• Ok I will be using my 250 carb which may have a big enough jet already I had to run it with no air box lid before. How about the cdi box did you just plug the 350 box in and go or was there more to it?

        Comment by Brandon — February 17, 2012 @ 5:05 am

      • If I remember correctly, there are two wires in the plug for the CDI that have to be switched with each other. Then it’s just a matter of plugging in the 350X CDI. There are no other electrical modifications needed. Off hand, I do not remember which wires they were or their color. You may try to google it and see what you can come up with. If need be, I may be able to supply a pic of the plug or the arrangement of the wires. My machine is in storage as of now, but I’m sure I’ll be pulling it out sometime soon.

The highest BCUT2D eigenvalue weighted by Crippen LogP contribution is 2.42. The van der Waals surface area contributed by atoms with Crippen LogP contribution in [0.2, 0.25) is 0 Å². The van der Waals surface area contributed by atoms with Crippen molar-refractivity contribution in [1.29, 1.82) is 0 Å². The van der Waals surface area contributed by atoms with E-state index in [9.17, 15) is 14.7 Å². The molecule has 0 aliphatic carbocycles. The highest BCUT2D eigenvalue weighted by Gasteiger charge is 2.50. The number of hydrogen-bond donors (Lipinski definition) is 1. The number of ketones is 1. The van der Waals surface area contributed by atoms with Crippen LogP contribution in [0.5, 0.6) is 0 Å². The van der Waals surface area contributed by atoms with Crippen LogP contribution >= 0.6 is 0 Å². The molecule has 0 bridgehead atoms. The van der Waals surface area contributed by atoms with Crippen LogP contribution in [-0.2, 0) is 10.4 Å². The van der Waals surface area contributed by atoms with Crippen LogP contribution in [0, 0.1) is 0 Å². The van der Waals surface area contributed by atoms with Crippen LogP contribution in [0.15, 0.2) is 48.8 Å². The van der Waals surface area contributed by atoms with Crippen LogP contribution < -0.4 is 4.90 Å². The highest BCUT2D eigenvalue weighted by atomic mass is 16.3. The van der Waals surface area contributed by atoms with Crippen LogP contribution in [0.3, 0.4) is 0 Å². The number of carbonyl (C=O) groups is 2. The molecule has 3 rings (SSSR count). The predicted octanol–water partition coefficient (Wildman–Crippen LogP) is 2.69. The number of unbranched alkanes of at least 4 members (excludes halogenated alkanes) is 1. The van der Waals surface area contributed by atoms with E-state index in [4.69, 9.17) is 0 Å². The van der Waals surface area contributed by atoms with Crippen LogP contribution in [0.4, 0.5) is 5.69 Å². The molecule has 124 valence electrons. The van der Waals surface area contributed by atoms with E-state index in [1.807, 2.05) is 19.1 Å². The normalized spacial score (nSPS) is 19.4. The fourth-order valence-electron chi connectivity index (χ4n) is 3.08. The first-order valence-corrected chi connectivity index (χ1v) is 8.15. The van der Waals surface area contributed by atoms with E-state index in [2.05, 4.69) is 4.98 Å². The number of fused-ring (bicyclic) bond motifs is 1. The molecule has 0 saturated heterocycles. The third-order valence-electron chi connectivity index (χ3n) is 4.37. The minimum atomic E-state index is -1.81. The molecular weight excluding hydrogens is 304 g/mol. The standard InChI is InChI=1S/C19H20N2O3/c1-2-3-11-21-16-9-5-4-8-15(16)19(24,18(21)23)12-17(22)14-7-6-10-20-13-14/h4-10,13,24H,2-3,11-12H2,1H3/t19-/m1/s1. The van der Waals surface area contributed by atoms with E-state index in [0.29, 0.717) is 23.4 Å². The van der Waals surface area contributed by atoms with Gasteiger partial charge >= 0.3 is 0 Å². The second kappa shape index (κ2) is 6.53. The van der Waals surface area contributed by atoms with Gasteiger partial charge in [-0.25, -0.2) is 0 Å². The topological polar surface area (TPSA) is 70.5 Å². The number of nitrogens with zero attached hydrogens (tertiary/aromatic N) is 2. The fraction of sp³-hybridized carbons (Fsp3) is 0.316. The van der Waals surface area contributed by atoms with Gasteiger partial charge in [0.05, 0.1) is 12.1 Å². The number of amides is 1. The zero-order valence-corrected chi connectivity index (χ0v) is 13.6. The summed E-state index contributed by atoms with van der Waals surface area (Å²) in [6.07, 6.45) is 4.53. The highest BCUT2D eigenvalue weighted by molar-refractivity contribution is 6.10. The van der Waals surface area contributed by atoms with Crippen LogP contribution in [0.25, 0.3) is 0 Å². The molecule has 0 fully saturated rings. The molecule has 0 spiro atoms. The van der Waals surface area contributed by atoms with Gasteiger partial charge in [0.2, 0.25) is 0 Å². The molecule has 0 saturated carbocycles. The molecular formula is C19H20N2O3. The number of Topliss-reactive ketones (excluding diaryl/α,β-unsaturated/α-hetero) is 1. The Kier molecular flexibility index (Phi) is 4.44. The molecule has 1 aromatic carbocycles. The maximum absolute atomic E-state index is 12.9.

Comment by nfluhart — February 24, 2012 @ 1:36 pm

  4. Will a 400ex axle work on in my 250?

    Comment by Brandon — March 20, 2012 @ 3:11 am | Reply

    • Hmm…If memory serves correctly, I don’t believe it will work. Although they use the same bearings, the distance between the bearings is different. The 400EX carrier is wider and therefore the bearing surfaces and the seal shoulders on the 400EX axle are out wider than what would be needed to work on your 250X.

      Comment by nfluhart — March 20, 2012 @ 12:12 pm | Reply

  5. dude your idea is great and sounds good to mee.. i already have the engine … and i guess im going to have to use my 1987 trx250x for this project i hope it works properly as you said … by the way your quad looks sikkk !!

    Comment by sixto — April 4, 2013 @ 1:01 am | Reply